Obituary: Johnny Trudell, 1939-2021

Longtime trumpeter/bandleader Johnny Trudell passed away on May 31 at age 82 after a long career. He was born in Detroit on May 11, 1939, and attended Cass Tech where he graduated in 1958. He credits his music program director at Cass, Dr. Harry Begian, with teaching him the intricacies of band rehearsal, which came in handy when he became a bandleader. He was also influenced by two of his uncles on his mother’s side who were bandleaders. It is no wonder that Trudell’s first job as a bandleader was at thirteen years of age. His uncle Pete was a trumpeter and an early role model. He introduced Trudell to the music of Louis Armstrong and Dizzy Gillespie and brought him and his aunt to see Gillespie at the Paradise Theater (now Orchestra Hall) on Woodward Avenue. When Trudell was a child he experienced many big bands live, including Ellington, Basie, and above all Tommy Dorsey. After seeing Dorsey at the Michigan Theater he told his aunt that he would one day play with that band. Which he did four years later! When asked to define his role as a musician he often replied “studio musician.” He was proud that he could master a number of styles of music, from New Orleans jazz to modern jazz to funk.

Soon after graduating from Cass he landed a job as bandleader on the Boblo boats, playing for people who visited Boblo Island. It was during his two-year tenure on the boats that he met Maurice King, a saxophonist who had led the International Sweethearts of Rhythm during World War II and became leader of the house band at the Flame Showbar on John R in 1950. King’s band backed some of the top talent in African-American music until changing musical tastes forced the Flame out of business around 1964. King became a mentor for young Trudell and his entree into the black musical universe. The Flame was a primary source for early Motown talent and production staff, including Maurice King. Trudell became a regular in the Motown studios around 1962–1963 and played on many hit recordings until the label left Detroit in 1972. Trudell led his band (Johnny Trudell’s Horn Section) on Temptations Live! in 1966 and he was part of Marvin Gaye’s “What ‘s Going On” in 1971. The Temptations recording was made at the Roostertail restaurant on Detroit’s riverfront where Trudell led the house band. The recording remained on the Billboard Album Chart for almost a full year.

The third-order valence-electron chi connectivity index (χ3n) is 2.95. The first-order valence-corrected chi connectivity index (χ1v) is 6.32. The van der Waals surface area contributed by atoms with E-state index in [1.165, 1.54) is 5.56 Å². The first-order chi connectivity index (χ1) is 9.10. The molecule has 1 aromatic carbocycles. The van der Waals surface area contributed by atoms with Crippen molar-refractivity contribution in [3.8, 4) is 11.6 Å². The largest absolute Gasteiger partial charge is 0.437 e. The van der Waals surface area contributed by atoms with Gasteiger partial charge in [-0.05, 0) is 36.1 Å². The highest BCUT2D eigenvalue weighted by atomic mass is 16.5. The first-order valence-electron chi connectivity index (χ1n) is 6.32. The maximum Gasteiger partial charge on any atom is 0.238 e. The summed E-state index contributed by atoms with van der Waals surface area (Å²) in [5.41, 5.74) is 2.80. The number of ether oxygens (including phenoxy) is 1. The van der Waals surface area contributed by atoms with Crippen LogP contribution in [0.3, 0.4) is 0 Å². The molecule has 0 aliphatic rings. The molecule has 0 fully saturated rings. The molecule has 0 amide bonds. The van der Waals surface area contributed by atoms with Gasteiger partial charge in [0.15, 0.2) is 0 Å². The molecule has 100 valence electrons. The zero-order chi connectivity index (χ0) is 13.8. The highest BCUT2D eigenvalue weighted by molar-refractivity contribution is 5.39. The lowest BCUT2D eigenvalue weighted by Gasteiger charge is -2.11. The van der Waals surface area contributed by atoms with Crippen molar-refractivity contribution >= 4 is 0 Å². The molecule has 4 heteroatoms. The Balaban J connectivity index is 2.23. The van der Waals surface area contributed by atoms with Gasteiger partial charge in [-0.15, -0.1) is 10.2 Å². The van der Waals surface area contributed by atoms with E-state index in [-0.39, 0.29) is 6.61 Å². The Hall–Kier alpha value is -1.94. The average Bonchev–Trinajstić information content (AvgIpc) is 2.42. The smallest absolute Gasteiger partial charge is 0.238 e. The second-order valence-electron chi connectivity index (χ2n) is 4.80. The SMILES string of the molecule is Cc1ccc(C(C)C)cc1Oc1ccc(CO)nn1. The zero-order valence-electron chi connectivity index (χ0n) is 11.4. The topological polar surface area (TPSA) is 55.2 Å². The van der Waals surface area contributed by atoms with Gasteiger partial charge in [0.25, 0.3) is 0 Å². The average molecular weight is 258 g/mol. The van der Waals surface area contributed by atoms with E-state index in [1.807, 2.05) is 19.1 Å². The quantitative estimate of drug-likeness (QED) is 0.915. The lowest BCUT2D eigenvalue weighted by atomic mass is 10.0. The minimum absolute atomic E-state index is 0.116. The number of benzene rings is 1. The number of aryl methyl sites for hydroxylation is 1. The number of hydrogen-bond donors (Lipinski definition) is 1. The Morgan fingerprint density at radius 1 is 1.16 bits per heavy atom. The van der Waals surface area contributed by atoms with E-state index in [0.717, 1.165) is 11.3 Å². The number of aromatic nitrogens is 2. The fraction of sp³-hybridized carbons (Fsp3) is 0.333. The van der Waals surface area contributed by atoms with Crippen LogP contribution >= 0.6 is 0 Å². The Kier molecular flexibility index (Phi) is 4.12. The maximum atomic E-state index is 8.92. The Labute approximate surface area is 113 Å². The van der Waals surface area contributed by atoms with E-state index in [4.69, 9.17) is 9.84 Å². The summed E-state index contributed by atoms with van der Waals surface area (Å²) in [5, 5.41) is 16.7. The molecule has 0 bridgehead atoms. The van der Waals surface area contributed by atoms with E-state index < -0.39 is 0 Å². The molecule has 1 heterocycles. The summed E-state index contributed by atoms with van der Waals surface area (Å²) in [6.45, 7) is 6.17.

In the 1980s Trudell embarked on a new venture when he became leader of the band at the Fox Theater. This was a high-profile position, as the band backed many Broadway shows and singers like Tony Bennett and Sammy Davis, Jr.

Trudell leaves behind relatively few recordings under his own name. Most recently (1993) he released But Beautiful, which includes a number of jazz evergreens, and features his soulful trumpet throughout.

Trudell was a founder of the Michigan Jazz Festival in 1995 where his crack big band always performed as the last band of the evening. In 2019 he was chosen as a Legacy Artist by the Detroit Jazz Festival. During an all-star big band performance, Trudell played a plaintive, soulful version of “Round Midnight” that brought forth a standing ovation from the packed room. Johnny Trudell was a beautiful spirit who touched everyone in the room that night. Trudell has been fortunate to have a son, Jeff, who is a prominent musician. Jeff started playing drums with his father at age seven and will take over several of the projects that his father was involved in. Jazz is clearly a family affair to the Trudells. The Trudell family encourages donations in Johnny’s name to the Michigan Jazz Festival, a project near and dear to Johnny.

Drummer Jeff Trudell led his quintet in a memorial to his father at Shield's in Southfield, Saturday, June 5